Anxiety and depression are associated with a lower probability of achieving sustained minimal disease activity (MDA) in psoriatic arthritis (PsA), according to study results published in Arthritis Care & Research (Hoboken).
Patients with PsA were assessed every 6 to 12 months between 2008 and 2017. Researchers defined MDA as having met criteria for at least 2 consecutive visits and was determined using both participant-reported outcomes and physician assessment. The 3 definitions of depression/anxiety used for identification purposes included Medical Outcomes Study Short Form 36 (SF-36) mental component summary score of 38 or lower; SF-36 mental health domain score of 56 or lower; and a report by a rheumatologist of treatment for or diagnosis of depression/anxiety. To identify factors related to the achievement of sustained MDA, the researchers used a discrete time-to-event analysis.
A total of 743 adults with PsA (56% men; mean age at baseline visit, 50.2±13.2 years; mean age at PsA diagnosis, 38.3±13.8 years) were included in the study. Among the study participants, 45.36% did not achieve sustained MDA. Furthermore, 31% met the criteria for all 3 definitions of depression/anxiety (definition 1, 44.54%; definition 2, 48.99%; definition 3, 28.4%). Overall, depression/anxiety was associated with an approximately 60% to 75% lower likelihood of achieving MDA (definition 1, odds ratio [OR], 0.30 [0.22-0.39]; definition 2, OR, 0.34 [0.26-0.45]; definition 3, OR, 0.47 [0.35-0.65]; P <.0001 for all). Fibromyalgia and the Charlson comorbidity index were also associated with a lower likelihood of sustained MDA.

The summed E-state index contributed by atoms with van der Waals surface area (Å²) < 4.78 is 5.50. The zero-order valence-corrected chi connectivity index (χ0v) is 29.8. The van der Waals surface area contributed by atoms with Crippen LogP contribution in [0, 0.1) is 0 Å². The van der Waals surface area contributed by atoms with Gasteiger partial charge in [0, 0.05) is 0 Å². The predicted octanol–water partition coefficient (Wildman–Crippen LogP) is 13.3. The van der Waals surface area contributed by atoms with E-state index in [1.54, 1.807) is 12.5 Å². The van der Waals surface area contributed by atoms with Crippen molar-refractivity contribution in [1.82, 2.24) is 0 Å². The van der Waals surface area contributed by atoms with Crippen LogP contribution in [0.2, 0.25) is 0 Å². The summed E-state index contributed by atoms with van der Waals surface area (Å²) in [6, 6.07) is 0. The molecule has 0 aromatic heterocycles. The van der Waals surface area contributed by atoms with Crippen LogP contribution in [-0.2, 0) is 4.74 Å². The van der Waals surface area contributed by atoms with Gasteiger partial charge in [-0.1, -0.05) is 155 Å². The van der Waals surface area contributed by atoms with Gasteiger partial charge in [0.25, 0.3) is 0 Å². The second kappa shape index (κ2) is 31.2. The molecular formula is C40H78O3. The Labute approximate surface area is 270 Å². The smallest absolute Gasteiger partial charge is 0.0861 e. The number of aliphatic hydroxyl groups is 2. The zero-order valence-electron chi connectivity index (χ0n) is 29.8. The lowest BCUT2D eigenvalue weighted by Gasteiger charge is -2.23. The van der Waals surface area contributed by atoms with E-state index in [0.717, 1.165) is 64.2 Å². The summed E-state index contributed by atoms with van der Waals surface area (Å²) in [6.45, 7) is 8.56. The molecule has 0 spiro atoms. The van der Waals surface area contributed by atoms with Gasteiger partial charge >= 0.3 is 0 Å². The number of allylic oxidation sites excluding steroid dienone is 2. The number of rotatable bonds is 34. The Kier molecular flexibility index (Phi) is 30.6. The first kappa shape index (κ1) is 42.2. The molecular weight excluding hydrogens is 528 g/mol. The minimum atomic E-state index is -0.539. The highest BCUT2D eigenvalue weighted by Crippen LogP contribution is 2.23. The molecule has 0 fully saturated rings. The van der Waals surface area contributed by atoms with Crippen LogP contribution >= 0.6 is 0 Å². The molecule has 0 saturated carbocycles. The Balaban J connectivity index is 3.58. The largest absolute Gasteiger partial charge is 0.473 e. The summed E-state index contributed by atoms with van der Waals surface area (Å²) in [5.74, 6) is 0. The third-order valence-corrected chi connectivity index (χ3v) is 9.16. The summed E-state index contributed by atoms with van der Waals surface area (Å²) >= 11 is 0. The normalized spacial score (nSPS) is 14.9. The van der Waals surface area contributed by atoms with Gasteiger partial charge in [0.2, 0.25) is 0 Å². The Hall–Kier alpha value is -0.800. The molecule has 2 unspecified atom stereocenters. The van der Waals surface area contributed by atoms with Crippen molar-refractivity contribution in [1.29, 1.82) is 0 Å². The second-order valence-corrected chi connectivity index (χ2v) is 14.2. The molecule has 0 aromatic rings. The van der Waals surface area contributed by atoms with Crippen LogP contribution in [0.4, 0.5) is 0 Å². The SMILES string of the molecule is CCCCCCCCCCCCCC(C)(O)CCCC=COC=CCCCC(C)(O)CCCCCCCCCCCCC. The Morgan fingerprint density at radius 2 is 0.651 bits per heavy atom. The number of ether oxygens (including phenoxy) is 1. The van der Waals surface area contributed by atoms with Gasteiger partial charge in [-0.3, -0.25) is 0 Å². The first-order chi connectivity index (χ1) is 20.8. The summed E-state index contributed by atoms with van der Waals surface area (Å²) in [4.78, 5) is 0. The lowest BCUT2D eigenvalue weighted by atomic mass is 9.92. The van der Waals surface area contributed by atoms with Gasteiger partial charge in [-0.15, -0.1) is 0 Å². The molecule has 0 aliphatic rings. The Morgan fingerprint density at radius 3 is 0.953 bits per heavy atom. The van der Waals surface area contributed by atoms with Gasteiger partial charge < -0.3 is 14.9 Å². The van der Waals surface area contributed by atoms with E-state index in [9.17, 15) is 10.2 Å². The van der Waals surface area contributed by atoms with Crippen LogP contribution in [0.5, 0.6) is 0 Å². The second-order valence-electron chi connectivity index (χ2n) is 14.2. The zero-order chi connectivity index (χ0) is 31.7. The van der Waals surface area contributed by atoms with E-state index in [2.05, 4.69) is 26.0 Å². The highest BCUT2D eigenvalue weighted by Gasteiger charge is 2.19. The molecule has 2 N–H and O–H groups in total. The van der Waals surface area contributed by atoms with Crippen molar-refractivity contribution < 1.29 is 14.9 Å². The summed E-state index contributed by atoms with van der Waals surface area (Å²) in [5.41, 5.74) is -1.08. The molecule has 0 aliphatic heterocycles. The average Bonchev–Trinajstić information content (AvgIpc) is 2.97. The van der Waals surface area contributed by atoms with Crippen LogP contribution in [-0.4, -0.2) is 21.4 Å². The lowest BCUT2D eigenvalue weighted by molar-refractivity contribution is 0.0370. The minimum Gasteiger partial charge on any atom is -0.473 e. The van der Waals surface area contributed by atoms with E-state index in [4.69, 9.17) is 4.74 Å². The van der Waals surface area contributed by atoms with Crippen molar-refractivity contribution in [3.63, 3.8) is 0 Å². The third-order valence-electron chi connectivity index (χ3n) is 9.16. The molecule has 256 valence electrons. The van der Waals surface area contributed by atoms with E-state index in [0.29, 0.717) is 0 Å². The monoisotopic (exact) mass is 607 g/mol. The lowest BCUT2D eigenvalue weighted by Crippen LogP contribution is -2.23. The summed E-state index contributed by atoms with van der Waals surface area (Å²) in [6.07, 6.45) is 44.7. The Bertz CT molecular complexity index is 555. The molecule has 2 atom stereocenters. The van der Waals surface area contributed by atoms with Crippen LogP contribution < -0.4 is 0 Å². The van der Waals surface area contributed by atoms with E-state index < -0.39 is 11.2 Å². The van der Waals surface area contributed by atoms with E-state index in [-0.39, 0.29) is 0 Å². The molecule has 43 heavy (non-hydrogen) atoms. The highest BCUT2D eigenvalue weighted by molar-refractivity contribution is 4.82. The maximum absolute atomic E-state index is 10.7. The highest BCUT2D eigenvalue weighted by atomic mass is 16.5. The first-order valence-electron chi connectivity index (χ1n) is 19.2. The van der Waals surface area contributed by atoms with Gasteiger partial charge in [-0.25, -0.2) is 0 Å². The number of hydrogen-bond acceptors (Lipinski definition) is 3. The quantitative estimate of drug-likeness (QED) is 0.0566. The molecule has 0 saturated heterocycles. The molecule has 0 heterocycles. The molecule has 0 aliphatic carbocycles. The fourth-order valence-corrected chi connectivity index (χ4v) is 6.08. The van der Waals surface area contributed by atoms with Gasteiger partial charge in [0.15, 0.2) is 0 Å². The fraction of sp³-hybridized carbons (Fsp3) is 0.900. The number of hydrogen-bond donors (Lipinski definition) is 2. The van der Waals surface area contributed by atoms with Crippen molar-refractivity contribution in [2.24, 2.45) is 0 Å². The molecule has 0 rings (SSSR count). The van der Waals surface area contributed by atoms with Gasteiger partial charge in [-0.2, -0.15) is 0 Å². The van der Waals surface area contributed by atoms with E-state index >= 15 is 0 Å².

Limitations to the study included a lack of formal psychiatric assessment or specific anxiety/depression questionnaire, as well as an inability to include all individuals in the database due to incompatibility with inclusion criteria.
Study authors concluded that “the presence of depression/anxiety, regardless of the method used to define it, is associated with a lower probability of achieving sustained MDA in patients [with PsA].” They added, “Comprehensive management of PsA should therefore include measures for addressing anxiety and depression so that more patients achieve a state of MDA.”
This article originally appeared on Rheumatology Advisor
Wong A, Ye JY, Cook RJ, Gladman DD, Chandran V. Depression and anxiety reduce the probability of achieving a state of sustained minimal disease activity in patients with psoriatic arthritis. Arthritis Care Res (Hoboken). Published online June 8, 2022. doi: 10.1002/acr.24593